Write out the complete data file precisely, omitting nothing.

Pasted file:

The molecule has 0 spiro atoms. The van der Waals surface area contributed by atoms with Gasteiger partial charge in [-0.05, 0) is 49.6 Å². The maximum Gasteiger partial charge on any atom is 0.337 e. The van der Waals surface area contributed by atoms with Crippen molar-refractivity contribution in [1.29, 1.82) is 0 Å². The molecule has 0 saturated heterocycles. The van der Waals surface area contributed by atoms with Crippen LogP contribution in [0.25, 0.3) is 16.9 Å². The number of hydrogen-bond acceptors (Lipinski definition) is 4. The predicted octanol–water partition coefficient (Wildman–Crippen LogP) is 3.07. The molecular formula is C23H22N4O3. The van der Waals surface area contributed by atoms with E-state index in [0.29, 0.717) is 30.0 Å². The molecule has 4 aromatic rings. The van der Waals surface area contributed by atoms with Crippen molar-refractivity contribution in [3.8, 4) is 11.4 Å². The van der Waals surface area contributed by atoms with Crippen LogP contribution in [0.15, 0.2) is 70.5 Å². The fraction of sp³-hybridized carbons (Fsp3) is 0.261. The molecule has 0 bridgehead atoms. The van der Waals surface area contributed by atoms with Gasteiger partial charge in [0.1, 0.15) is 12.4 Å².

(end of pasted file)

The molecule has 0 spiro atoms. The van der Waals surface area contributed by atoms with Gasteiger partial charge in [-0.05, 0) is 49.6 Å². The maximum Gasteiger partial charge on any atom is 0.337 e. The van der Waals surface area contributed by atoms with Crippen molar-refractivity contribution in [1.29, 1.82) is 0 Å². The molecule has 0 saturated heterocycles. The van der Waals surface area contributed by atoms with Crippen LogP contribution in [0.25, 0.3) is 16.9 Å². The number of hydrogen-bond acceptors (Lipinski definition) is 4. The predicted octanol–water partition coefficient (Wildman–Crippen LogP) is 3.07. The molecular formula is C23H22N4O3. The van der Waals surface area contributed by atoms with E-state index in [0.29, 0.717) is 30.0 Å². The molecule has 4 aromatic rings. The van der Waals surface area contributed by atoms with Crippen molar-refractivity contribution in [3.8, 4) is 11.4 Å². The van der Waals surface area contributed by atoms with Crippen LogP contribution in [0.15, 0.2) is 70.5 Å². The fraction of sp³-hybridized carbons (Fsp3) is 0.261. The molecule has 0 bridgehead atoms. The van der Waals surface area contributed by atoms with Gasteiger partial charge in [0.1, 0.15) is 12.4 Å².